The first line of this review was going to be “The Red Sox broke the Curse of the Bambino last fall, but now they’re stuck with the ghost of Jimmy Fallon’s career.” But, as improbable as a comeback from a 3-0 pennant race deficit, the world’s most likable person (Drew Barrymore) somehow rubs off on its least likable and Fever Pitch, despite Sox saturation and Fallon fatigue, gets on base.
Directed by the Farrelly brothers, Fever Pitch is a meditation on the Boston Red Sox fan, or “one of God’s most pathetic creatures,” as our narrator intones at the beginning (obviously he hasn’t bellied up to a bar with the Buffalo sports fan, whose grief isn’t limited to one franchise). Fallon plays Ben, a mild-mannered math teacher who is still single at 30 because of his matrimonial bond to the Sox.
Lindsey (Barrymore), a big-shot business consultant, interprets his devotion as old-fashioned romanticism. She’s drawn to Ben’s childlike passion for the game, though he is quick to make sure she understands the extent of it before they get serious. She says she does; she’s crazy about her work just as he’s crazy about baseball. They’re both passionate people with a burgeoning passion for each other. But games start getting in the way of family visits, birthday parties, and Ben and Lindsey’s future together. This is the 2004 season. Anything can happen.
Fever Pitch is something more complicated than a paean to the Red Sox mystique, even though the Farrellys are diehard fans. We know the Red Sox won in real life and will win in the movie, and screenwriters Lowell Ganz and Babaloo Mandel avoid dramatizing the game. So we’re left with a tidy plot that works in spite of baseball rather than because of it. Had the Sox not won the pennant and Series last fall (as an earlier draft of the screenplay was counting on), it’s hard to imagine the central love story would’ve been affected. The guy gets the girl, with or without help from David Ortiz. It’s the baseball metaphor that is taxed—Lindsey’s a great catch, but can Ben make it to first base, second base, third base, all the way? Both parties have to make a sacrifice, even though love seems only a game. Title cards echoing these sentiments needlessly divide the film into chapters.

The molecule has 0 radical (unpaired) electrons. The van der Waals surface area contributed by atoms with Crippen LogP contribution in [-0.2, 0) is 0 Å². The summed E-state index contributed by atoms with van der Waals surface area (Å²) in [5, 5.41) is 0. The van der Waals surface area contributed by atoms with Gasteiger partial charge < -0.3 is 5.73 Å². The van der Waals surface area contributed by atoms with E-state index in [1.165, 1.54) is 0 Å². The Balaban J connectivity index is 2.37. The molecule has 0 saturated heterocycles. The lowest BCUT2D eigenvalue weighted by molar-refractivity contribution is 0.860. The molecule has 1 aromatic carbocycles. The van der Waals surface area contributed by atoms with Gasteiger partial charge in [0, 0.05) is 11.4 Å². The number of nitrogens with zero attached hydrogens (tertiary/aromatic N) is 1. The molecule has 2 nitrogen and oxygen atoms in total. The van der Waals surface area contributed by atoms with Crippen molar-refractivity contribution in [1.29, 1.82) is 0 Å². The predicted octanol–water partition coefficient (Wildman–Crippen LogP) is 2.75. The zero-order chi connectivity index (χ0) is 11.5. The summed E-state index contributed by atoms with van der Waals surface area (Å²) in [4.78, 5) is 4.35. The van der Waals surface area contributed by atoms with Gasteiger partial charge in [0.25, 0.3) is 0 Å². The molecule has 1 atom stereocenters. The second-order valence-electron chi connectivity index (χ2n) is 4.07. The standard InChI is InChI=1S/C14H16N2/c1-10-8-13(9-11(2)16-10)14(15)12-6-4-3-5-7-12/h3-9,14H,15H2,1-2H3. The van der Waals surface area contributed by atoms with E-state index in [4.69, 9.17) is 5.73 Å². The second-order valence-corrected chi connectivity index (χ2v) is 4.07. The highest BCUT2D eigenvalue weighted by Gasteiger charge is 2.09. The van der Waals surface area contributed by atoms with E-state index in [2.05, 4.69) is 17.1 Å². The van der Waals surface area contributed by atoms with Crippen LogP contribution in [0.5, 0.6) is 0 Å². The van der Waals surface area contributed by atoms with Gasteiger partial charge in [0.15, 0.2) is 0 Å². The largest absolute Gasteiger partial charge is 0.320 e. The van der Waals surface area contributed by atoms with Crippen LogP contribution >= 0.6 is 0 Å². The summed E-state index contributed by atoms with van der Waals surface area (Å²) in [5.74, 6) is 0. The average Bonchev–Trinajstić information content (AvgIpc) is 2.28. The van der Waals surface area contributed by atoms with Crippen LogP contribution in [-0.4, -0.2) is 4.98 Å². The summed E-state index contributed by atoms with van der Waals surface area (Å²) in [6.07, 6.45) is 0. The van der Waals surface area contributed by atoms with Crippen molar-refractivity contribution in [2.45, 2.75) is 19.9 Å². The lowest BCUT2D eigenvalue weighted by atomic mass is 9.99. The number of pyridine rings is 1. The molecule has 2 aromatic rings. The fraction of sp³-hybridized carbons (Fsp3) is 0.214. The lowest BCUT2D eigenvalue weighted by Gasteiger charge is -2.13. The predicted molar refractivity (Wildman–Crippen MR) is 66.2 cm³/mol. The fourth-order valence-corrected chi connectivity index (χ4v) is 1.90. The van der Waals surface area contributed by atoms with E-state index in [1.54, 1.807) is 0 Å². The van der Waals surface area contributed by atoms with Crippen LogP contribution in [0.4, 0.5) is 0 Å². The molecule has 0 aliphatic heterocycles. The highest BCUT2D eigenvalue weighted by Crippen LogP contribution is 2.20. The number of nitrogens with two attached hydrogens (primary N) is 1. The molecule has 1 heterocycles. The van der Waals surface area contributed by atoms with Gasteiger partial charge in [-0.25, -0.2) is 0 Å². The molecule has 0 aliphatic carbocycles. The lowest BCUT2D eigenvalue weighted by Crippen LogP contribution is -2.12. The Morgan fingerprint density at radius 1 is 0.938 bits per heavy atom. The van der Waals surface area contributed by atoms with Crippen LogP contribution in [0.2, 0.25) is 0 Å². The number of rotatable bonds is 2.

Barrymore, who also produced, grounds the movie. When Ben realizes the importance of a game he missed to be with Lindsey, the absurdity of his reaction would have deflated the movie if not for Barrymore’s cutie-pie gravitas. She lends a dignity to the proceedings, putting in the fizz while balancing the sugar. The gods of romantic comedy should watch over her for their own sake. Fallon, a Yankee fan in reality, meets Barrymore halfway. Relatively sedate, he serves the movie, like he’s doing penance for Taxi.
One puzzlement. The credits say Fever Pitch is “based on the book by Nick Hornby.” This is a lie. Hornby, the British author, did write a book in ‘92 called Fever Pitch, a memoir of his football obsession and his relationship with Arsenal. But there is no similarity between book and movie except for sport lust and the title—the book’s “Pitch” is the football field, the movie’s “Pitch” is the act of throwing the baseball. There is no human love story in Hornby’s book, and the movie’s narrative is a complete invention. Saying Fever Pitch is based on Fever Pitch is like saying The Patriot was based on the Constitution.
This is one of the few Farrelly films the brothers have not also written, evident in its conventional approach—meet-cute, puppy love, rift, and reconciliation. While they do not cork the film with Carrey-style antics, the Farrellys still make it theirs. Someone does end up shaving someone else’s testicles. Insert requisite baseball pun here.